Photographs: Sheela Bhatt/
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'English speaking nations win more Nobels'

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For Dalit youth how aspirational is the knowledge of English?

Dalit youth feel that because they don't know English they are unfit to get jobs in the city.

Northern India had this Socialist (Socialist leader Ram Manohar) Lohia-inspired Angrezi Hatao (Remove English) movement otherwise English was compulsory from Class VI, but then it was withdrawn.

English is still taught from Class VI, but is not compulsory in high school. So students irrespective of caste stopped learning English, otherwise North India with such a huge Brahmin population in UP and Bihar -- these two states should have been headquarters of the IT revolution.

When MP (Madhya Pradesh) was created the first cabinet decision taken was to remove English.

India handicapped itself and only now has English come back into fashion and the Dalits are the last to catch it.

Women activists have told me that they will tell their daughters not to marry men who don't know English.

See, new methods have to be applied in social movements, old tricks won't do.

Our regional languages are on the decline, should there not be a system that encourages both English and regional languages?

English speaking nations win more Nobels than non-English speaking countries.

Germany, France and Britain have the same race, climate, food habits, dress -- culturally they are the same. But Britons have won more Nobels than France and Germany together. Why?

I have a theory that may seem funny to you, but English is a language that handles science much better.

Image: The Nobel Prize ceremony
Photographs: Fredrik Sandberg/Scanpix Sweden/Reuters
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'The elite want to use English and keep it as the language of the privileged'

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Are you saying we cannot have two languages in school?

In education, occupation, governance, science we should have standard English all over India.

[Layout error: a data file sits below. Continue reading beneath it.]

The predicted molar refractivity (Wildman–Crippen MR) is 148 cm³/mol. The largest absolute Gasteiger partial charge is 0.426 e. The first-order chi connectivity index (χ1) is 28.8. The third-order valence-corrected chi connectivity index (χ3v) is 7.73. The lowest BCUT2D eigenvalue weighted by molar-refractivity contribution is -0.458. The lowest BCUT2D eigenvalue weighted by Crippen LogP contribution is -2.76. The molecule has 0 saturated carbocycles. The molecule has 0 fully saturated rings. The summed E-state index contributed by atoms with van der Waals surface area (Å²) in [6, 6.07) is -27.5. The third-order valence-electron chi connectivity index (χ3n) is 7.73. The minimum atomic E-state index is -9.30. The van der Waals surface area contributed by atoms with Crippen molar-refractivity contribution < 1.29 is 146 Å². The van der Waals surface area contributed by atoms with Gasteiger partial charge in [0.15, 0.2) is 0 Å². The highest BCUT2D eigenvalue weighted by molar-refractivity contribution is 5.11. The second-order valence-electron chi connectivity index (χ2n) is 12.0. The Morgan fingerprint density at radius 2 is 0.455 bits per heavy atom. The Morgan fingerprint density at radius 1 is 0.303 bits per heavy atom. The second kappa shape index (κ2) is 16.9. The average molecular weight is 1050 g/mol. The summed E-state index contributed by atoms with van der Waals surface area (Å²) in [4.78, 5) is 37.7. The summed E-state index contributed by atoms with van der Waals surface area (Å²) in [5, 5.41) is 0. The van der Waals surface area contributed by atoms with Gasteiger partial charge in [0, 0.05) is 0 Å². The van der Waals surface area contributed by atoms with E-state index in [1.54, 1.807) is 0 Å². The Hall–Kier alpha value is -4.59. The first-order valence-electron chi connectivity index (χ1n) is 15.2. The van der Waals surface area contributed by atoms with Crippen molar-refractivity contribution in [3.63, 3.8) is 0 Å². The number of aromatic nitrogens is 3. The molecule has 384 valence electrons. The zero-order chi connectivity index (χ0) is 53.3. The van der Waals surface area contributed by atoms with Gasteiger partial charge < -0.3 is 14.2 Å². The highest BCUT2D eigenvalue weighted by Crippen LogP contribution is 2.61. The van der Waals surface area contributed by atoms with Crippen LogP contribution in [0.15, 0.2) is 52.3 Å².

For practicing caste, riots and abusing each other we should use our local language (laughs).

Most states in India came into being on linguistic lines, they fought against each other -- what is the difference between Marathis and the rest of India barring language?

Bengalis thought Bangla is a superior language and what Bengalis think today India thinks tomorrow -- see how backward Bengal has been.

They went and changed their name to Kolkata, similarly Mumbai, Chennai, Bengaluru. Regional languages are asserting...

Asserting? The aggression comes from the political establishment.

Yes, it is more in politics. This is Indian hypocrisy that there are lobbyists that get you admission into public schools, people pay bribes for it.

If you ask them if English is better or Hindi, they will say Hindi, but will send their kids to English medium schools.

A mother will say that her daughter failed in Hindi with a sense of pride but if you ask them if English is better or Hindi, they will say Hindi -- this is Indian hypocrisy.

During the freedom struggle Ambedkar was the only national leader who argued that English should be made the national language.

And our Constitution was written in English.

The elite want to use English and keep it as the language of the privileged, but officially they won't accept English.

Savitribai Phule (the social reformer) said 158 years ago in a poem:

The rule of the Peshwa is gone
Mother English has come
In such a dismal time of ours
Come mother English, this is your hour
It is all for the good of the poor
Manu is dead at English's mother's door
Knowledge is a poor man's refuge and shade
It's akin to comfort mother made

She said that with the knowledge of English, Shudras can fight casteism. She said this in 1854 in response to Macaulay's dispatch on education.

Image: Chandrabhan Prasad at his home with a replica of the Goddess English

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'English is anti-caste by birth'